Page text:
Russian professor enlightens campus

By Lia Ferrante
September 12, 2012

Students were engaged when listening to a professor from Russia speak about the business world of his country. Nikolai Klushin, a professor from the University of Nizhni Novgorod in Russia, came to Cabrini to talk to students about historical events that occurred in Russia. Klushin was the senior teacher of English at Nizhni Novgorod Linguistic University from 1981-1995, the Professor-coordinator at Nizhni Novgorod Institute of Management and Business from 1995-1997, and now heads the English Department at Lobachevsky State University of Nizhni Novgorod.

Professor Vonya Womack, Instructor of Business Administration, opened the class with wise words to her students about how to look at different perspectives from other cultures with an open mind. She emphanzied on the importance of learning about different people’s backgrounds and where everyone came from.

“Perspectives of people should be not be judged before you know the person,” Womack said.

Klushin began with an attentive and interesting explanation of the history of Russia and where he was from, Nizni Novgorod. He explained the hardships and struggles that the Russian people had with their government.

“I am not a leader by nature, I’m lead,” Klushin said.

The Russian people had all the resources they needed to be successful, but the government continued to take their money and they were left poor. In 1991, the Russian society gained their independence and started to create their own businesses, and trading goods with Poland. Russia then gained knowledge in the car industry. This made their businesses become successful and the economy grew with people coming from all over the world. He explained how it was cheaper in Russia to purchase cars and they handled a lot of different car companies.Klushin always emphanzied the difference between America’s society and Russia’s society which was very intriguing and an eye-opener for all of the students. He also talked in dept about where he teaches at, Nizni Novgorod.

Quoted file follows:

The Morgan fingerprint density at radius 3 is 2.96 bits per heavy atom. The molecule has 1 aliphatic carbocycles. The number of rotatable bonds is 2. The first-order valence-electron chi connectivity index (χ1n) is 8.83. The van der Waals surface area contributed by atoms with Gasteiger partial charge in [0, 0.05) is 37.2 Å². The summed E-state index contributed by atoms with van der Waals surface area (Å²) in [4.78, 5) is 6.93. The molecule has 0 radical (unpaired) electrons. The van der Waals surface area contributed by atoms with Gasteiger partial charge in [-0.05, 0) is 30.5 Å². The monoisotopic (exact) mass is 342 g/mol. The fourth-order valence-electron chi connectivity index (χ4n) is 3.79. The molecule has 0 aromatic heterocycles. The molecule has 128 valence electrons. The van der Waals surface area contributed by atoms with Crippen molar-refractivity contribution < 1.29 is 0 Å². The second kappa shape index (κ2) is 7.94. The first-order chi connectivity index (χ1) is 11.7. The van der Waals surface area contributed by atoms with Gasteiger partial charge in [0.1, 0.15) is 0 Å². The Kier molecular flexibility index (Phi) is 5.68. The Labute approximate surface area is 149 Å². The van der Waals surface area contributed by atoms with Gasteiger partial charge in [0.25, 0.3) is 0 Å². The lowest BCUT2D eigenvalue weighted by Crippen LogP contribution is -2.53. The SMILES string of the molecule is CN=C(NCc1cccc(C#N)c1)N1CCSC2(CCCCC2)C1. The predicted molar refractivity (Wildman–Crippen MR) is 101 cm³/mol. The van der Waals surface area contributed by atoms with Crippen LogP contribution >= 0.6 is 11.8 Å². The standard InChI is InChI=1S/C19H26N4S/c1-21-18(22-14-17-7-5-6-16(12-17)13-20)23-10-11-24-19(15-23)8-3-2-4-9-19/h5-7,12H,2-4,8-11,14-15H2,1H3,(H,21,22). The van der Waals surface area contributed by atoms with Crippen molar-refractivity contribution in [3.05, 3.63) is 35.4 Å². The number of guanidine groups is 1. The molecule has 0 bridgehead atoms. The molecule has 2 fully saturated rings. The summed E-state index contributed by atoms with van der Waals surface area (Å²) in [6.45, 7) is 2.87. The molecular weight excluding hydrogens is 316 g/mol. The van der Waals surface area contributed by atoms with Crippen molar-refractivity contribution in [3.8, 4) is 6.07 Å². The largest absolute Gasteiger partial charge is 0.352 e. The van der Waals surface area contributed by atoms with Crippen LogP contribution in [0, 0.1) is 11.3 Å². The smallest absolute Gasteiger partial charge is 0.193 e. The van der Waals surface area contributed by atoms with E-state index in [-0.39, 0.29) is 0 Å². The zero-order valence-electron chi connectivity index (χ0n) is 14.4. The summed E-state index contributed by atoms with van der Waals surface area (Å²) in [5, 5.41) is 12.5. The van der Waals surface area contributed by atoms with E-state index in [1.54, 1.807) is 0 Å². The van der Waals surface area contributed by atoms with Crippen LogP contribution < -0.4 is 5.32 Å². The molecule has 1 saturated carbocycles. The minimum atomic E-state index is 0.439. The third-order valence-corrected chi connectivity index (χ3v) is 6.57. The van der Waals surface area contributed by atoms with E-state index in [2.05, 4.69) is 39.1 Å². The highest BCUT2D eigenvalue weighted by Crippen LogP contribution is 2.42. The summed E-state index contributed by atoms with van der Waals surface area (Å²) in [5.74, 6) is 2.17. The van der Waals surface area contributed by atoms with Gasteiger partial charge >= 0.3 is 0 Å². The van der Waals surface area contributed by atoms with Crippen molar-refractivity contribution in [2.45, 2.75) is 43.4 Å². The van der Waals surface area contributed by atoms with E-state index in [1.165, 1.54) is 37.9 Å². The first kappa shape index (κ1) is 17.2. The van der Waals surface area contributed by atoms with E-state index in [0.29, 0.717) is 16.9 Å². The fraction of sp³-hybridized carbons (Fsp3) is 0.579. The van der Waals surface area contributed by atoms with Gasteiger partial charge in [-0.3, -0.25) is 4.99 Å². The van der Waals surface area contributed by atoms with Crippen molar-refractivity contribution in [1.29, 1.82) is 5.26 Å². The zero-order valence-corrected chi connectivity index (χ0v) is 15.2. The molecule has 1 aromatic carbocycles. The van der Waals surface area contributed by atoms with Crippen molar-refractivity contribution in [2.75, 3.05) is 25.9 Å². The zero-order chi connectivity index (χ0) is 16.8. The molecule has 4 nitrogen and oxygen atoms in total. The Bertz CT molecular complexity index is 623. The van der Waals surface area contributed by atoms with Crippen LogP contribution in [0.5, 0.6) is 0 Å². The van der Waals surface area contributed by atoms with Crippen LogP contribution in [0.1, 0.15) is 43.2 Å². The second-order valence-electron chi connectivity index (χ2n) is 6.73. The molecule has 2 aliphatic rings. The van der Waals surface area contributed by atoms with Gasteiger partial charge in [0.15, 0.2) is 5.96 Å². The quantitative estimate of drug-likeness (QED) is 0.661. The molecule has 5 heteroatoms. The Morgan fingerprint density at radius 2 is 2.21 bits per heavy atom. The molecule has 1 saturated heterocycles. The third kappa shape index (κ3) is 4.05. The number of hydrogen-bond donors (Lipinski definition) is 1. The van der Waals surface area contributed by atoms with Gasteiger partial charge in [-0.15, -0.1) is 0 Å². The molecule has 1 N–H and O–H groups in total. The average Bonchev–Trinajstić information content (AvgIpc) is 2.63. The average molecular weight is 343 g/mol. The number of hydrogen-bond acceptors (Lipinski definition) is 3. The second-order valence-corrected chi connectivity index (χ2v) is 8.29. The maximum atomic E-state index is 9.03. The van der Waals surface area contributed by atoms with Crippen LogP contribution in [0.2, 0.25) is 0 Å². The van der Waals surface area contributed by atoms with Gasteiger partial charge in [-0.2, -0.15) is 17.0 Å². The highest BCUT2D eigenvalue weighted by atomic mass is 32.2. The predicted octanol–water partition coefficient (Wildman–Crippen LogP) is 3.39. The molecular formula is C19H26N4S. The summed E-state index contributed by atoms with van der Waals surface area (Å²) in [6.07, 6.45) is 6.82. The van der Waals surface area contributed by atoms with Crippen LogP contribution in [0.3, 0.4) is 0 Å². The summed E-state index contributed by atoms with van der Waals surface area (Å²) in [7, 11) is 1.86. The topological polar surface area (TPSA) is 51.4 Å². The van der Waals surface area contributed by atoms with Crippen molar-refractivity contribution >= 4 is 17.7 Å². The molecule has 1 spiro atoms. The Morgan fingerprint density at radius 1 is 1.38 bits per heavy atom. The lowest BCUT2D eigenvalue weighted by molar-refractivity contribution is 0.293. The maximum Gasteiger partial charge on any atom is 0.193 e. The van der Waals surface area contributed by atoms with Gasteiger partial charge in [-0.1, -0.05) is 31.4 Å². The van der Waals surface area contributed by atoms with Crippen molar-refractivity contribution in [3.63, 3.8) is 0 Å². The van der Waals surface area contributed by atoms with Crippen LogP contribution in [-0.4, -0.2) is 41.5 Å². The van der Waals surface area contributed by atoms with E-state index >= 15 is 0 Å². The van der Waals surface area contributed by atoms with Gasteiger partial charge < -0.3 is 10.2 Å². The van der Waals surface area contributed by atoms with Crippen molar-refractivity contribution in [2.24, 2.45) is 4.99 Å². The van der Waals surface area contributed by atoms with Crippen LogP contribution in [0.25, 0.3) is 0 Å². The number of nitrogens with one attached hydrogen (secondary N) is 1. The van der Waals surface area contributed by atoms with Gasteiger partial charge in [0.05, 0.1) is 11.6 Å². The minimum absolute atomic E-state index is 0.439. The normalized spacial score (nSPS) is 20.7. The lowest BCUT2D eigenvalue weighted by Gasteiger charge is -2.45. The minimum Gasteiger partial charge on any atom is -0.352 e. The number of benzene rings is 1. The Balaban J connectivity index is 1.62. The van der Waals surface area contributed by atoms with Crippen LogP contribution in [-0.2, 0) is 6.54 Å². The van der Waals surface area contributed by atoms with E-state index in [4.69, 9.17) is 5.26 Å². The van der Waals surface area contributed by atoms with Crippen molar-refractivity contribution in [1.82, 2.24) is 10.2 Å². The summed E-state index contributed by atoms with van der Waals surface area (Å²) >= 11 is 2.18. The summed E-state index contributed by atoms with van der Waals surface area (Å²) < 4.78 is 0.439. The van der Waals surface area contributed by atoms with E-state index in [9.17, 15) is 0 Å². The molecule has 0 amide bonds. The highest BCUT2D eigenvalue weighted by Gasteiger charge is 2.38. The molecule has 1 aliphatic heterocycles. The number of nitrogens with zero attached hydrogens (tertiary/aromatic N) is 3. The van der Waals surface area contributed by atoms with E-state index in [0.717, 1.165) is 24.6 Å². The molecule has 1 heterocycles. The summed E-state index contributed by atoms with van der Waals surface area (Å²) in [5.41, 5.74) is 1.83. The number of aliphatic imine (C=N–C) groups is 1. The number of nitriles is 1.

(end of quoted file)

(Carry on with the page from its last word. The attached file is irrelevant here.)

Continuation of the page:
“Nizni Novgorod is the change that was happening and is still happening in Russia today,” Klushin said.

After a brief summary on the history of Russia, Klushin talked more about his personal life and was open to answering questions from the class. The questions ranged from the culture, the people, business in Russia, the media, and the education that students went through.

“People in Russia are full of hope, hope is the last thing to die,” Klushin said to a student’s question.

He made it important to discuss how Russia and America used to be enemies, but are now friends. Russia strives to be successful and has achieved that goal.

Klushin feels comfortable being in America today and was happy to come and talk to the students about Russia’s culture and his life.

“I am here, I feel at home here, Russians are the same,” Klushin said.

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Lia Ferrante

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